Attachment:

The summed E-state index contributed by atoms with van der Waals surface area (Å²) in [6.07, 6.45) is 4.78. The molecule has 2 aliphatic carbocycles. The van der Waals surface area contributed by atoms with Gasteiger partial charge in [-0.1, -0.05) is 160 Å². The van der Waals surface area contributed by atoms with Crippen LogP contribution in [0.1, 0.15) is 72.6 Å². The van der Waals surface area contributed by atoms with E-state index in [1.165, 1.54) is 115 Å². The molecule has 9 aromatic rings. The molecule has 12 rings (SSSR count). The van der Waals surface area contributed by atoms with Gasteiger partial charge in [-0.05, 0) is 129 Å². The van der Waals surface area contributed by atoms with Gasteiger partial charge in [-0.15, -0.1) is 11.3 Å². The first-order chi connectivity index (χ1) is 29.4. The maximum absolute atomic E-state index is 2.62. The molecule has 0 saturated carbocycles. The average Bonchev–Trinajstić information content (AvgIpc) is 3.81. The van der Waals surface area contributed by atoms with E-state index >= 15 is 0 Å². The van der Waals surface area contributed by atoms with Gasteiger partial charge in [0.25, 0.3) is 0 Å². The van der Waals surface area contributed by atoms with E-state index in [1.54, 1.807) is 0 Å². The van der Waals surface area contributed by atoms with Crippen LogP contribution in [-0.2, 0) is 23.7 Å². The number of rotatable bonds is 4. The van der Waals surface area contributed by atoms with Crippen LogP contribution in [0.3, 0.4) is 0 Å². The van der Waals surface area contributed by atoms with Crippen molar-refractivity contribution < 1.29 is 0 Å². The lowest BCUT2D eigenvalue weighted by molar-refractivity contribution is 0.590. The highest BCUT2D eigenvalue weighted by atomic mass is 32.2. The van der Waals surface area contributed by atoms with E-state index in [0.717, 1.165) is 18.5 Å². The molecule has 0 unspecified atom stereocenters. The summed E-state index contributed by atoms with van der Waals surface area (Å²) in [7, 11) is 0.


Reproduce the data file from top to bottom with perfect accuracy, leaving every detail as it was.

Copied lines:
The summed E-state index contributed by atoms with van der Waals surface area (Å²) in [6.07, 6.45) is 4.78. The molecule has 2 aliphatic carbocycles. The van der Waals surface area contributed by atoms with Gasteiger partial charge in [-0.1, -0.05) is 160 Å². The van der Waals surface area contributed by atoms with Crippen LogP contribution in [0.1, 0.15) is 72.6 Å². The van der Waals surface area contributed by atoms with E-state index in [1.165, 1.54) is 115 Å². The molecule has 9 aromatic rings. The molecule has 12 rings (SSSR count). The van der Waals surface area contributed by atoms with Gasteiger partial charge in [-0.05, 0) is 129 Å². The van der Waals surface area contributed by atoms with Gasteiger partial charge in [-0.15, -0.1) is 11.3 Å². The first-order chi connectivity index (χ1) is 29.4. The maximum absolute atomic E-state index is 2.62. The molecule has 0 saturated carbocycles. The average Bonchev–Trinajstić information content (AvgIpc) is 3.81. The van der Waals surface area contributed by atoms with E-state index >= 15 is 0 Å². The van der Waals surface area contributed by atoms with Gasteiger partial charge in [0.25, 0.3) is 0 Å². The van der Waals surface area contributed by atoms with E-state index in [1.54, 1.807) is 0 Å². The van der Waals surface area contributed by atoms with Crippen LogP contribution in [-0.2, 0) is 23.7 Å². The number of rotatable bonds is 4. The van der Waals surface area contributed by atoms with Crippen LogP contribution in [0.3, 0.4) is 0 Å². The van der Waals surface area contributed by atoms with Crippen molar-refractivity contribution < 1.29 is 0 Å². The lowest BCUT2D eigenvalue weighted by molar-refractivity contribution is 0.590. The highest BCUT2D eigenvalue weighted by atomic mass is 32.2. The van der Waals surface area contributed by atoms with E-state index in [0.717, 1.165) is 18.5 Å². The molecule has 0 unspecified atom stereocenters. The summed E-state index contributed by atoms with van der Waals surface area (Å²) in [7, 11) is 0.